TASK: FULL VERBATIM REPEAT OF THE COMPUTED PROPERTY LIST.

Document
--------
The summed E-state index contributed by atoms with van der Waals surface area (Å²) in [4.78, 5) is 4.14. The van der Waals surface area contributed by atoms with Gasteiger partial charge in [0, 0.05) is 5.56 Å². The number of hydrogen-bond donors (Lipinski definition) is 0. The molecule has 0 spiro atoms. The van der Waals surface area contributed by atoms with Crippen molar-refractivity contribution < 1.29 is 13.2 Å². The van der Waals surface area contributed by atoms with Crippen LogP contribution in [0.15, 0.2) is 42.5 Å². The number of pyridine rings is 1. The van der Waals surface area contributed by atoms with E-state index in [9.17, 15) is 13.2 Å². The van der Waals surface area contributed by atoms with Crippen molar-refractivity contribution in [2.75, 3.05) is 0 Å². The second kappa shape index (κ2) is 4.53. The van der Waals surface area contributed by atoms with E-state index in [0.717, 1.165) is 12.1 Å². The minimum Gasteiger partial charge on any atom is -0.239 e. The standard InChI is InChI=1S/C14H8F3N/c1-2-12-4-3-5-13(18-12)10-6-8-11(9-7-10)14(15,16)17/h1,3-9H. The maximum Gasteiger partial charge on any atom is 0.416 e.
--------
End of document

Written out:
The summed E-state index contributed by atoms with van der Waals surface area (Å²) in [4.78, 5) is 4.14. The van der Waals surface area contributed by atoms with Gasteiger partial charge in [0, 0.05) is 5.56 Å². The number of hydrogen-bond donors (Lipinski definition) is 0. The molecule has 0 spiro atoms. The van der Waals surface area contributed by atoms with Crippen molar-refractivity contribution < 1.29 is 13.2 Å². The van der Waals surface area contributed by atoms with Crippen LogP contribution in [0.15, 0.2) is 42.5 Å². The number of pyridine rings is 1. The van der Waals surface area contributed by atoms with E-state index in [9.17, 15) is 13.2 Å². The van der Waals surface area contributed by atoms with Crippen molar-refractivity contribution in [2.75, 3.05) is 0 Å². The second kappa shape index (κ2) is 4.53. The van der Waals surface area contributed by atoms with E-state index in [0.717, 1.165) is 12.1 Å². The minimum Gasteiger partial charge on any atom is -0.239 e. The standard InChI is InChI=1S/C14H8F3N/c1-2-12-4-3-5-13(18-12)10-6-8-11(9-7-10)14(15,16)17/h1,3-9H. The maximum Gasteiger partial charge on any atom is 0.416 e.